U prof: Smallpox threat greater than anthrax

Robyn Repya

The fear of letters containing anthrax after the Sept. 11 terrorist attacks was exaggerated and misguided, said University microbiology professor Martin Dworkin.

Dworkin – who spoke to alumni and students at the St. Paul Student Center on Saturday – said anthrax is not nearly as contagious or as deadly as smallpox.

“One has to view these sorts of things with a little more skepticism then sensationalism,” he said.

“I don’t want to give the impression that this isn’t a serious problem or threat, but there is a misplaced emphasis on anthrax – smallpox is scary,” Dworkin said.

He said smallpox is a highly contagious and lethal virus for which there is no treatment.

“If there were really a huge outbreak, the system would be overwhelmed completely,” he said.

Dworkin said anthrax is weak because it’s a bacteria. It’s vulnerable to antibiotics if caught before a toxin is created after germinating in the host.

“It’s not a weapon of destruction, but a weapon of disruption,” Dworkin said.

Using anthrax as a weapon is highly ineffective, he said, and was probably used because of the hysteria it would cause.

“There were probably thousands exposed to the letters, but only five deaths,” he said.

Dworkin said the public frenzy was encouraged by sensationalistic press stories, written to sell papers rather than to inform.

“The postal system is going to be spending billions of dollars to figure out how to sterilize every piece of mail,” he said. “It strikes me as a ludicrous waste of money.”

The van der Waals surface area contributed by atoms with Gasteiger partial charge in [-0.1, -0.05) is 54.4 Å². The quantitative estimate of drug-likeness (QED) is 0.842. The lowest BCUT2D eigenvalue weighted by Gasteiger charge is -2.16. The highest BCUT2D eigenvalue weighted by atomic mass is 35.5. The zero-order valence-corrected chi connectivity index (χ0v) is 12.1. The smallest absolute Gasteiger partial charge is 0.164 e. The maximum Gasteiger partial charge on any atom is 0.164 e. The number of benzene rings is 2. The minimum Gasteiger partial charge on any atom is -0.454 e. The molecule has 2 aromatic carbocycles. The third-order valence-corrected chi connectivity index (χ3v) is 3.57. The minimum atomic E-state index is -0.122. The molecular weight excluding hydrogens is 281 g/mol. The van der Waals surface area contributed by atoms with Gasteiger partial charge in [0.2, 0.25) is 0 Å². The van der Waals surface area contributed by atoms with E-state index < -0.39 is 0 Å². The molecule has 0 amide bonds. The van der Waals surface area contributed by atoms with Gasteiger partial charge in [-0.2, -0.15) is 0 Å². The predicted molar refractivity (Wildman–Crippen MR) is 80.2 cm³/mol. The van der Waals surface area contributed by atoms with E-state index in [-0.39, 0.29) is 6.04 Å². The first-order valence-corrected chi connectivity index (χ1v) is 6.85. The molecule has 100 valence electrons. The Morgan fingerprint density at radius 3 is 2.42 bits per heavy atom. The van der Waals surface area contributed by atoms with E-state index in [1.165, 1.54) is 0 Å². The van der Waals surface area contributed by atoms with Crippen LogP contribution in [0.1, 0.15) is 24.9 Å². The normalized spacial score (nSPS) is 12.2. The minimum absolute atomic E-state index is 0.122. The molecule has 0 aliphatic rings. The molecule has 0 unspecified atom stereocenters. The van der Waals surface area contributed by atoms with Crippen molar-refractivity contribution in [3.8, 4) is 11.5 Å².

Adrienne Kari, a biochemistry senior who attended the talk, said people are misinformed about anthrax because they rely on promotional snippets used by news stations before a broadcast but miss the whole story.

But Kari said she empathizes with the media’s difficult position.

“It’s a hard issue. You have to sensationalize it to a certain extent to get people’s attention,” she said.

It is imperative that more be done to prepare for the possibility of a smallpox attack, Dworkin said.

He said the Centers for Disease Control and Prevention only hold approximately 7 million doses of the smallpox vaccine.

“Our population is essentially unprotected and vaccination is the only viable response,” he said.

Dworkin said a ring vaccination method would be the most effective means of treatment for an infected person. To perform a ring vaccination, a team of doctors establishes a ring of people in proximity to the infected person, who are then immediately vaccinated.

But the ring method, which was used during smallpox outbreaks in India and Pakistan, would be more difficult in the United States because the population is more mobile, he said.

For the method to work, people cannot leave the vaccination area.

Dworkin said when fighting biological agents people must be realistic about the severity of the threat and the risks involved.

Phill Lawonn, alumnus, said it is hard to get through the hysteria surrounding such a hot-button issue, but he said understanding the reality of the issue is important.

“Yes, there are bad things out there, but you have to be lucky to get (biological agents) to work the way you want them to,” he said.